Woman charged with murder after beef wellington left three people dead
The mum-of-two, 49, was taken into custody on Thursday morning and questioned at Wonthaggi police station in Victoria, Australia.
Erin Patterson – the woman at the centre of an alleged poison mushroom plot which left three people dead – has been charged with three counts of murder.
The mum-of-two, 49, was arrested at her home on Thursday morning and questioned at Wonthaggi police station in Victoria, Australia, The Age reports.
She has now also been charged with five counts of attempted murder.
Patterson has been remanded in custody and is appearing at Morwell Magistrates’ Court on Friday.
Investigators have been searching her home in Leongatha where the fatal family lunch was held on July 29.
Ms Patterson made beef wellington for her estranged husband Simon’s parents Gail and Don, both 70, as well as Gail’s sister Heather Wilkinson, 66, and brother-in-law Ian Wilkinson, 68.
Heather, Gail and Don all died days later having fallen seriously unwell, while Ian spent nearly two months in hospital before eventually recovering.
Investigators believe the group ate death cap mushrooms.
Patterson has always insisted she did not intentionally poison her in-laws and says she was also ill after the meal.
Victoria Police confirmed on Thursday they had made an arrest in the case.
They said: ‘Homicide Squad detectives have arrested a woman this morning as part of their investigation into the deaths of three people following an incident in Leongatha earlier this year.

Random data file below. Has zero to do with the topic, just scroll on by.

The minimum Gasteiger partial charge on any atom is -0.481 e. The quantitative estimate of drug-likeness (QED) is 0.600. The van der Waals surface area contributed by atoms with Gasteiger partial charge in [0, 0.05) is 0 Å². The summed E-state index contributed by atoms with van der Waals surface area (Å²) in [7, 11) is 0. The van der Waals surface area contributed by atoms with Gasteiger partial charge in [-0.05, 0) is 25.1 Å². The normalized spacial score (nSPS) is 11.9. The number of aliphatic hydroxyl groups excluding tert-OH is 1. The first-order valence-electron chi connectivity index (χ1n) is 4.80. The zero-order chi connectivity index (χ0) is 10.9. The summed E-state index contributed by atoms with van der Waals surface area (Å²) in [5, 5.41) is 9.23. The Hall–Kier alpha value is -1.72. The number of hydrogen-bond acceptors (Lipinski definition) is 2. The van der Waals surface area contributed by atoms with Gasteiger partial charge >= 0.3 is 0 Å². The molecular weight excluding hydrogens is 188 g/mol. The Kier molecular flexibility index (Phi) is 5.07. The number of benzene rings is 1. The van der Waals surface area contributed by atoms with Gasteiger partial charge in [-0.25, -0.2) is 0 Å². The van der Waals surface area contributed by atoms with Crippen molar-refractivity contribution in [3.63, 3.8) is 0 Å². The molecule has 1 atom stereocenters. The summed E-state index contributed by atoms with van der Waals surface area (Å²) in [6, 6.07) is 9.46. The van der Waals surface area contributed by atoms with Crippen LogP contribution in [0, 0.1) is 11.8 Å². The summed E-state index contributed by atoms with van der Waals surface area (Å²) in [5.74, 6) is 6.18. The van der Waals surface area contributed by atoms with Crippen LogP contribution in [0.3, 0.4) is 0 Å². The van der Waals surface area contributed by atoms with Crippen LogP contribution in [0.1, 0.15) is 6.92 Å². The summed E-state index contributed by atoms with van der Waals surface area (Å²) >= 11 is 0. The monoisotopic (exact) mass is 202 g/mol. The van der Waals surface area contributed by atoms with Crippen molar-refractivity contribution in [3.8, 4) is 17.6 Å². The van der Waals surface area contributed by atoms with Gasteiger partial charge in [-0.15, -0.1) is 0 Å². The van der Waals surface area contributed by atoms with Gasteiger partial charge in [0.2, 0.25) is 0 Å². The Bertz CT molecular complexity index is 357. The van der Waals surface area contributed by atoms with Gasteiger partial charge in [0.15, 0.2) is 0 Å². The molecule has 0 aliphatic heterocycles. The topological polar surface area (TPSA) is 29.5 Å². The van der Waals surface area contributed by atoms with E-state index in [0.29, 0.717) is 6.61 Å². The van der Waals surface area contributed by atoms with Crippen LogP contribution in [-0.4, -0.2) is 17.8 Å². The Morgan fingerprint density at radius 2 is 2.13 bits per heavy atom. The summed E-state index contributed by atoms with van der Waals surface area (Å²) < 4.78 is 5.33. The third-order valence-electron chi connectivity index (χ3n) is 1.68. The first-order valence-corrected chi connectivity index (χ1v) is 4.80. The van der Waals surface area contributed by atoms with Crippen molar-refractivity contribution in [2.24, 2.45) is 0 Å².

‘Four people were taken to hospital on July 40 after they became ill following a meal at a private residence in Leongatha the previous day.
‘Two Korumburra women, aged 66 and 70, passed away in hospital on August 4.A third person, a 70-year-old Korumburra man, passed away in hospital on August 5.
‘A 69-year-old Korumburra man was released from hospital on 23 September.
‘A 49-year-old Leongatha woman was arrested at her home address shortly after 8am on November 2.
‘A search warrant has been executed at the Gibson Street address, with assistance from the AFP’s technology detector dogs.
‘The woman will now be interviewed by police and the investigation remains ongoing.’
The death cap is responsible for 90 per cent of mushroom poisoning deaths, The Age reports.
One bite is enough to kill someone, causing severe gastroenteritis and eventually organ failure.
Anyone who becomes unwell after eating a wild mushroom is urged to seek urgent medical care and, if possible, take samples for identification.
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